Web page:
"No Insight After Afghanistan"
by Patrick Lawrence
Consortium News (August 25, 2021)

Remaking the world — all of it — in the U.S. image has been a foundation stone of American foreign policy since the Wilson administration — a century ago.

On July 8, U.S. President Joe Biden said there was little likelihood of the Taliban “overrunning everything and owning the whole country.” (White House, Hannah Foslien)

Tragedy, a scholarly friend reminds me, does not mean merely a disastrous event or events — serial murders, a ravaging hurricane, losses in war, famines. Tragedy entails self-knowledge through suffering, transcendent clarity after great destruction.

In Sophocles’ celebrated tragedy, pride and hubris have blinded Oedipus to who he is and what he has done. He hunts his father’s murderer only to discover he is the patricidal killer. When he blinds himself in despair, it signifies he has seen the truth. He knows himself at last by way of another kind of sight and that is insight.

The debacle in Afghanistan is not a tragedy however many times we call it one. The 20 years of violence and destruction are a disaster, yes. Nearly 160,000 people have died, the Watson Institute’s Cost of War Project tells us, and the U.S. wasted $2.3 trillion it could have spent bettering the human condition anywhere it wanted at home or abroad. Is there clarity, self-recognition, insight? Don’t look for any now that the Afghan adventure is over.

Sarah Abdallah, a Lebanese journalist with a lively presence on Twitter, compiled a list of eight U.S. presidents who had a hand in the Afghanistan war — her chronology extending back not two decades but four.

None of these eight is a tragic figure, given they never got past the blinding pride and hubris that drive the American imperium. The possible exception is Jimmy Carter, who seemed to have looked back after he left the White House, seen what he had done and acted accordingly by way of his various projects, including Palestine: Peace Not Apartheid (Simon and Schuster, 2006), a book that nearly got him tarred and feathered.

For the rest, they proved merely stupid or without conscience. President Joe Biden is both, despite all the effusive nonsense lately as to his “surfeit of empathy,” as The New York Times weirdly put it in a piece on his “values” last week.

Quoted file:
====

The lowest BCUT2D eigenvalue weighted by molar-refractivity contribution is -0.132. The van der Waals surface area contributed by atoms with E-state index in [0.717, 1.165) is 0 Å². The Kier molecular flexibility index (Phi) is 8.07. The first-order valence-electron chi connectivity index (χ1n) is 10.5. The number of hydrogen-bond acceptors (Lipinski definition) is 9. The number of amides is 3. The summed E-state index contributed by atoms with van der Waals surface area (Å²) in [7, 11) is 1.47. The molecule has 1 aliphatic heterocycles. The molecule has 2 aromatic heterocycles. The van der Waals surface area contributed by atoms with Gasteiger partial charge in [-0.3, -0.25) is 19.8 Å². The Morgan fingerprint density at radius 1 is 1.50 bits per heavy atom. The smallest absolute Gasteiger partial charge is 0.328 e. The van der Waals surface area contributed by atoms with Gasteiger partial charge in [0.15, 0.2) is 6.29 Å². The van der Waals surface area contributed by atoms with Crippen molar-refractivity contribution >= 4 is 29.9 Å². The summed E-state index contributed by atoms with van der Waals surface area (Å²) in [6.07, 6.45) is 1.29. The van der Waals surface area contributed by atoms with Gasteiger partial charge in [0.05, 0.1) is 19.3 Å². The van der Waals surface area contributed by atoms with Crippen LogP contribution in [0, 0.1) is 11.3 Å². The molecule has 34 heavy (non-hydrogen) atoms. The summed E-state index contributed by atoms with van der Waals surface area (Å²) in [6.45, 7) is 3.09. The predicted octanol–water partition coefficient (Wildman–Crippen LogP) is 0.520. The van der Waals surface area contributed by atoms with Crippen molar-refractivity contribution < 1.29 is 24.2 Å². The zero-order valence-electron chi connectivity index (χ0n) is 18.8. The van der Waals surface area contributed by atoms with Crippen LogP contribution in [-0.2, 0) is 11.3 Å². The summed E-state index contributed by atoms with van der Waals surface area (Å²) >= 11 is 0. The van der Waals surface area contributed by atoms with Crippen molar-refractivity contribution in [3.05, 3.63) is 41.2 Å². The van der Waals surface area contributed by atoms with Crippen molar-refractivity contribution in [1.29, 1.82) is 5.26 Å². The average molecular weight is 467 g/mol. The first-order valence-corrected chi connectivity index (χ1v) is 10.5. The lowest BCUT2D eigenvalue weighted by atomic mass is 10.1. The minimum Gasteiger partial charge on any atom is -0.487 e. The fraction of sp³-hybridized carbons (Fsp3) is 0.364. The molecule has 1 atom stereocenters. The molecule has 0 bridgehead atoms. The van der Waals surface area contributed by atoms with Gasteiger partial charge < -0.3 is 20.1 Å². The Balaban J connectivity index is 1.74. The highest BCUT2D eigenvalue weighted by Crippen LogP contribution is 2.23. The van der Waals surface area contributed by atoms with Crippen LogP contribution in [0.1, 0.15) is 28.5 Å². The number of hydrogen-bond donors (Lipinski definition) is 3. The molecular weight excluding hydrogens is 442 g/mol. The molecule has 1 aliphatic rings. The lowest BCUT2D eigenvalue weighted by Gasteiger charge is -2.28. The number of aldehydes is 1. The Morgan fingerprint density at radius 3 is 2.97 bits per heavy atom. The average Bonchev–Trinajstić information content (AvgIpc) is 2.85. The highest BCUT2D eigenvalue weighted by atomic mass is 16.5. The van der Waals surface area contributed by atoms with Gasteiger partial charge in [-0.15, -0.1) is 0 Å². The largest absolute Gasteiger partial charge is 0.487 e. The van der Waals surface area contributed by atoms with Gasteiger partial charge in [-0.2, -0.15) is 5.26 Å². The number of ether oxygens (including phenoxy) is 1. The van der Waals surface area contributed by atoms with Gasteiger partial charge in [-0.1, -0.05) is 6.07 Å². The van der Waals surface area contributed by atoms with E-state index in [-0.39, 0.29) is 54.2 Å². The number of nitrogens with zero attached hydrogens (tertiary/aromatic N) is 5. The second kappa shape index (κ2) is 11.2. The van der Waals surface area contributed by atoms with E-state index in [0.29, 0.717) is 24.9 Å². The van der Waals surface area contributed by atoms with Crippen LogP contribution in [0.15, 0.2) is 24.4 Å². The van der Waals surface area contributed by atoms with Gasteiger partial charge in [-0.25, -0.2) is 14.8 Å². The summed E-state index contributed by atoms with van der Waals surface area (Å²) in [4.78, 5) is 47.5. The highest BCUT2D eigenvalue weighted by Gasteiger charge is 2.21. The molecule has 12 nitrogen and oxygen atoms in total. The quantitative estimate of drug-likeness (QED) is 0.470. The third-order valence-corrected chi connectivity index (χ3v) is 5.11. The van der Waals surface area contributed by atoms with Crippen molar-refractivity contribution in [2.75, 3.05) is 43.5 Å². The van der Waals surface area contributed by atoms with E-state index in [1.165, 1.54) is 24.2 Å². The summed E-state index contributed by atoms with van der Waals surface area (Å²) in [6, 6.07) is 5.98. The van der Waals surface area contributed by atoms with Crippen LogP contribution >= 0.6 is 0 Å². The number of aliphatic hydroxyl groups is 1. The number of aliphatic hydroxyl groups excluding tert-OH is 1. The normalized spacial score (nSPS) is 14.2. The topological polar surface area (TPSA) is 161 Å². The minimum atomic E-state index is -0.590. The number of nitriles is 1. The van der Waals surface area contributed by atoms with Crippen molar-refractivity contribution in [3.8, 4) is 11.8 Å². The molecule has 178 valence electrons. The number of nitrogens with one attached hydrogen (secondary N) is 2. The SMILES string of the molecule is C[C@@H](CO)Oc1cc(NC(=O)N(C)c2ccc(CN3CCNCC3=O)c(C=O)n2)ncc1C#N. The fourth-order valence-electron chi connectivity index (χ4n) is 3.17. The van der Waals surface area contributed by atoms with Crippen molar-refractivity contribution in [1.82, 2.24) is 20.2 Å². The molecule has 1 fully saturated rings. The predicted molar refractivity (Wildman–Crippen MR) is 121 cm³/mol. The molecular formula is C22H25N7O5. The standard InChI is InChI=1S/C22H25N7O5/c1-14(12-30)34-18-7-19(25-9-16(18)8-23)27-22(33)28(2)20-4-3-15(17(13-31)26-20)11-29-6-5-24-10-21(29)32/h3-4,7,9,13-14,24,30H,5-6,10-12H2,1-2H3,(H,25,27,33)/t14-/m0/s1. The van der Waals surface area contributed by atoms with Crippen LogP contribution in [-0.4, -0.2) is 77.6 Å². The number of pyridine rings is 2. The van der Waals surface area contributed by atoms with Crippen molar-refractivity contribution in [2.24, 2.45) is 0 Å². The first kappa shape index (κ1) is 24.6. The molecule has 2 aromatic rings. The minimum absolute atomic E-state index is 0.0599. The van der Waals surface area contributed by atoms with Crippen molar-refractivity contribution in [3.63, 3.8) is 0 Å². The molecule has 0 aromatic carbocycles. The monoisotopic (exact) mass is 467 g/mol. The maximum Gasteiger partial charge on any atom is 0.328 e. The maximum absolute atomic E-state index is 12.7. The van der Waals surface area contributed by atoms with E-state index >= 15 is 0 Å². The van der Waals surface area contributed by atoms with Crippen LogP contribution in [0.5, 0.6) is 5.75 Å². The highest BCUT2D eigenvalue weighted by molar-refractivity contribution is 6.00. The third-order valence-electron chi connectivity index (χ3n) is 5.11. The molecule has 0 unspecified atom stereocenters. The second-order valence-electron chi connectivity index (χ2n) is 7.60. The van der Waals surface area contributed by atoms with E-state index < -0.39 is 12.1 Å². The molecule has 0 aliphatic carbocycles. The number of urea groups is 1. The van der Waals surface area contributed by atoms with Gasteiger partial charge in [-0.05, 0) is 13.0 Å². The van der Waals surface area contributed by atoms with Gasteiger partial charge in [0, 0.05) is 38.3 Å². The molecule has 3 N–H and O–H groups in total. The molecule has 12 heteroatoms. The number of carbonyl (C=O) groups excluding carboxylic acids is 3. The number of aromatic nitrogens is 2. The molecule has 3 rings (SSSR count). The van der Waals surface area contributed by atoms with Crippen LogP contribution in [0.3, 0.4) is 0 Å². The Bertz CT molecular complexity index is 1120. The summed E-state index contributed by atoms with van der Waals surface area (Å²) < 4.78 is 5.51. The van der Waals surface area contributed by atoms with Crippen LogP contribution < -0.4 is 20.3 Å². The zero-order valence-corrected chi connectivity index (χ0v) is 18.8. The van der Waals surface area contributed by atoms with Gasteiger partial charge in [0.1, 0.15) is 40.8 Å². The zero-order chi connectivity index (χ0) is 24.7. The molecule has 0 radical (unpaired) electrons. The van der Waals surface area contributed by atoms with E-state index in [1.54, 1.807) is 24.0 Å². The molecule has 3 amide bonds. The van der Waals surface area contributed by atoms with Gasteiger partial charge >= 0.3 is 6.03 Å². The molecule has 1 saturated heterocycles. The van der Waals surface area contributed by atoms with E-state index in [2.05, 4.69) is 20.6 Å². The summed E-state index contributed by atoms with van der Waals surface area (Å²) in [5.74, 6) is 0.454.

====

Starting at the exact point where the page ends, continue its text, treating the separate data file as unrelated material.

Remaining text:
‘Lessons of Vietnam’

Aug. 10, 1968: Protest against the Vietnam War as Chicago was preparing to host the Democratic National Convention. (David Wilson, CC BY 2.0, Wikimedia Commons)

People — people with no memories and no history before 2001 — talk about “the lessons of Vietnam.” We must ask what they could possibly mean. Among the only things Washington learned after April 30, 1975, were that the American public must be kept ignorant of U.S. conduct abroad and, in the interest of that objective, the American press must be turned into a permanent propaganda machine. We cannot dignify these as lessons. There is nothing in them worthy of the term “insight.” [emphasis added]

Now there is talk of “the lessons of Afghanistan.” Let us not descend into silliness.

The fashion of the moment among the liberal commentators appears to be a sort of purgative acknowledgement that America’s insistence that all nations conform to our standards (such as they are), our “model,” our free-market fundamentalism has been wrong all along.

Kathleen Parker, that reliable font of deep thinking on The Washington Post’s opinion page, had a piece last week headlined, “Afghanistan shows us that we can’t invent other nations in our image.”

Don’t you wish weather vanes such as Ms. Parker did something more than make it up as they go along? We are now invited to think that Afghanistan was a one-off error in this regard. The topic she and others do not even know they are exploring is American universalism, sibling of American exceptionalism and in my view the more insidious of the two ideologies. Remaking the world — all of it — in the U.S. image has been one of the foundation stones of American foreign policy since the Wilson administration — neatly enough a century ago.